When I get back to St. Louis one day to visit my SIL, maybe you can show me some of these gems while I’m there. You should let Allen know that you wrote about his method of boxwood shearing.~~Dee

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Patrick September 2, 2011 at 12:34 pm

Hey Dee,
Good to hear from you considering how busy you’ve been lately.. You’re right about differences from year to year to year for slow food. I guess the hardcore slow fooders would encourage canning for the lean years. I hope you get back to MOBOT soon. Because I became a quadriplegic nine years ago i don’t know if I’ll ever get back there but living in St Louis for three years was a very special time for me because of MOBOT.. \

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Jennifer@threedogsinagarden September 2, 2011 at 6:39 am

Patrick, I am a fan of boxwood. I have a low boxwood hedge framing my circle garden. It keeps the dogs from running through the bed and also makes the often messy look of mixed perennials seem just a bit neater and contained.
As to conferring with “garden center reps.” I must tell you a cautionary tale. These days they are too often students with a summer job. They sometimes don’t know the difference between a perennial and an annual. I once asked a garden center employee about “boxwood”. He thought that I was looking for a cardboard box to put purchases in. Very sad! Have a great weekend, Patrick!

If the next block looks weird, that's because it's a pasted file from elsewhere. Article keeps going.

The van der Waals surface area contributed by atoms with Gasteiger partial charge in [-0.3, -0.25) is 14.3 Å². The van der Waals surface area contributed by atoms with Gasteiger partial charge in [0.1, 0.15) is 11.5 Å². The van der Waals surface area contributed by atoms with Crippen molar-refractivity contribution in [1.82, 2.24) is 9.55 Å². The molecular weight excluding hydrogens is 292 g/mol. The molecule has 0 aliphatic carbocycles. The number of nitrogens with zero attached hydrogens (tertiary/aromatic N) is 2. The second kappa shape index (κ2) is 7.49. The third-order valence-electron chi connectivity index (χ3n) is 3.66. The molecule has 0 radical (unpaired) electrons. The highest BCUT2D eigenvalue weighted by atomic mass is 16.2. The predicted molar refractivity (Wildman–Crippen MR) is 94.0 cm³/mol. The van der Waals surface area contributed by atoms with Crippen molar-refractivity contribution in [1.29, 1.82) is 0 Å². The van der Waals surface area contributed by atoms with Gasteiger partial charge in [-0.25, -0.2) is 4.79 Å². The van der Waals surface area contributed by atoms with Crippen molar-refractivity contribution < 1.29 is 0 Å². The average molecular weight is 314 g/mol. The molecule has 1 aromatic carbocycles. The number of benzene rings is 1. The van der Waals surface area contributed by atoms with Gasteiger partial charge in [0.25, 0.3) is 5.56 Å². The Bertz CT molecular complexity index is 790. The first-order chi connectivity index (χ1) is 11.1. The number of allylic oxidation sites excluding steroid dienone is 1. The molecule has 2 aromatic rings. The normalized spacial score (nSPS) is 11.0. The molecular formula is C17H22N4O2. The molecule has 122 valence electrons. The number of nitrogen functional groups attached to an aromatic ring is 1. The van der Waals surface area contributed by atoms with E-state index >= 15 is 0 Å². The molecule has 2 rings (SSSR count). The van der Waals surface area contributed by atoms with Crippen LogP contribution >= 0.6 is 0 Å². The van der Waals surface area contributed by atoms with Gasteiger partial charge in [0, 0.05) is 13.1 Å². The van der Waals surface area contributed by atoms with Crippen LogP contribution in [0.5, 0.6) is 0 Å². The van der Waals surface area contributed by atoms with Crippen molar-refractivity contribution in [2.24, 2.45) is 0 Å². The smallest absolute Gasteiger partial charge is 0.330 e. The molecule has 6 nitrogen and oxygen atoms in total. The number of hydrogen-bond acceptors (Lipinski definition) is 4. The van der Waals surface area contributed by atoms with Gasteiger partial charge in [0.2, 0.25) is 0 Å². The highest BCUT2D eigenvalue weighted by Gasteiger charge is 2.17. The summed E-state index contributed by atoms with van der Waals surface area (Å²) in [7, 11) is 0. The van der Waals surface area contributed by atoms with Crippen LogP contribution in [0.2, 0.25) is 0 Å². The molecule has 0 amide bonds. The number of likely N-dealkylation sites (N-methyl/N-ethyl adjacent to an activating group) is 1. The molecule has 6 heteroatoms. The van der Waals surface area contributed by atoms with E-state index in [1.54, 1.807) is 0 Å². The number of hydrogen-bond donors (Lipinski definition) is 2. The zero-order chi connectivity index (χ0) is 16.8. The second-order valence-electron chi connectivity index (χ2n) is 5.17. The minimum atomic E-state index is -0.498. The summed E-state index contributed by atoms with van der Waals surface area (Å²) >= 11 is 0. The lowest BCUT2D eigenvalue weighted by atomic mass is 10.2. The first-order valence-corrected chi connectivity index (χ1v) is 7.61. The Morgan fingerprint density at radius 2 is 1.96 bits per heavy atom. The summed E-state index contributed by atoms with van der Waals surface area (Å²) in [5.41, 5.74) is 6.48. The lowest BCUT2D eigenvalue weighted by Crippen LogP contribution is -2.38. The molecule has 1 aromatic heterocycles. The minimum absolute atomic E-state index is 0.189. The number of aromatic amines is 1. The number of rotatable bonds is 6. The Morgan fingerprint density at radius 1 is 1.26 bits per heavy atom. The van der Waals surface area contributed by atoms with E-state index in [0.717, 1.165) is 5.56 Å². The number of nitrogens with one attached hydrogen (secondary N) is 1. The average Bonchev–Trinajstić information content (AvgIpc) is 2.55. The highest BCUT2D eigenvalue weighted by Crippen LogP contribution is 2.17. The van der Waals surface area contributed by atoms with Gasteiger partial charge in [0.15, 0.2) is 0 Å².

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Patrick September 2, 2011 at 1:06 pm

Jennifer,
I guess I’m very spoiled because I’ve been gong to my garden center on and off for 30 years starting in high school. Even one of my good friends has been with Family Tree since high school and heads up the tree and shrub department. My suggestion is to ask for the manager when you need solid advice

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Jayne September 3, 2011 at 7:21 pm

I too love boxwood. I think I love ‘Vardar Valley’ best of all, but I also love the good English boxwood too because the fragrance is so distinctive. I propagated many over the years and havent had to buy a new one in ten years!
Lilian’s thought on boxwood is wonderful – thank you for sharing that!

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Patrick September 3, 2011 at 10:16 pm

Hey Jane,
Glad to hear of another box fan out there. I want to investigate ‘Vardar Valley’ for myself. I hadn’t thought of Lillian in years until I wrote this posting. I’m sure she’s looking down at her boxwoods from high above.now.

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Foxglove Lane September 4, 2011 at 4:10 am

Hi Patrick, is there an Irish connection with your name? Anyway it was nice of you to drop by the green isle. You are obviously skilled, talented and passionate about growing, I think you are doing wonders with the water you have there:~)

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Patrick September 4, 2011 at 11:01 am

Thanks for the kind words, Foxglove.